For two months this summer, I am interning at World Relief Nashville, helping resettle refugees.
Before coming to Nashville, the word refugee was nothing more than a word because I never really knew what it means to be a refugee. I just used the word “refugee” to describe what I was going to be doing this summer.
At orientation, I learned a refugee is someone who “flees their country and is unable to return due to a well-founded fear based on persecution for reasons of race, religion, nationality, membership in a particular social group or political opinion.”
Learning this has been mind blowing to me. I had no idea people had to leave home and everything they know behind because they are being faced with persecution. I have been so used to living in a country where you are free to choose your religion, social and political group, and where being a certain race or nationality doesn’t mean you have to flee your home. I have been so ignorant to think that these things don’t happen around the world.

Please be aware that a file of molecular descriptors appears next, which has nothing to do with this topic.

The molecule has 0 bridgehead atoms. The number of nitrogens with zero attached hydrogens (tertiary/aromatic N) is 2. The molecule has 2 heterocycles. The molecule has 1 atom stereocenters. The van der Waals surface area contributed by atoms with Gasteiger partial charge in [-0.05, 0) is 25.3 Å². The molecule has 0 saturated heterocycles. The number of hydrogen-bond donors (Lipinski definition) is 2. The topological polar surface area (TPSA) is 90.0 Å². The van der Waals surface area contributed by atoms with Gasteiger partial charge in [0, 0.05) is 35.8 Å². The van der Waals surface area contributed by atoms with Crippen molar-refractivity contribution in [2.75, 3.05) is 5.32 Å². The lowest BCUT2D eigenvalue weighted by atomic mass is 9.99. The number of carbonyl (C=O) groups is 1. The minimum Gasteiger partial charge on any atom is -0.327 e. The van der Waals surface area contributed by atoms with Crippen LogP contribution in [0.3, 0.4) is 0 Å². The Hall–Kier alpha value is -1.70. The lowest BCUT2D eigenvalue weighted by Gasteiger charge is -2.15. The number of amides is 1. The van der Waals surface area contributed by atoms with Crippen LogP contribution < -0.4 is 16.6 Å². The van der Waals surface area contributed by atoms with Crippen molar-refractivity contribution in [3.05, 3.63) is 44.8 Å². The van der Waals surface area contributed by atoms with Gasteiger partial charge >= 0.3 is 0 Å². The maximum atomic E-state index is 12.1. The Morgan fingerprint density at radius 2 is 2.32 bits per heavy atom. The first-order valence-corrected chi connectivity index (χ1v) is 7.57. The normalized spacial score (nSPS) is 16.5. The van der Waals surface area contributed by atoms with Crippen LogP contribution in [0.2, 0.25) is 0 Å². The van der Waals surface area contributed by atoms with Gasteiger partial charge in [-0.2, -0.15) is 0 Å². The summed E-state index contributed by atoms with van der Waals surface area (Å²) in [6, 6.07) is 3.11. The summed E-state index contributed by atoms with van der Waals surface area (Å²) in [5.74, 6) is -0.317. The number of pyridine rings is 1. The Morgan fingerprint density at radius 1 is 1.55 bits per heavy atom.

It breaks my heart to see how difficult it is for most refugees to adjust to our American culture. Most refugees do not speak English or know how to do things I never would have thought I would have had to teach someone how to do.
Teaching a refugee how to do something has been one way we have been able to show God’s love.
Recently I received a message: “God is revealing himself to the refugees … even if they don’t know they need him.” This was very encouraging to me. It’s not easy sharing the gospel because of language barriers. It’s a constant reminder God is the one moving in peoples’ lives—not me.
Katharine Rosa, a student at Texas A&M-Corpus Christi, is serving with refugee resettlement in Nashville, Tenn., through Go Now Missions.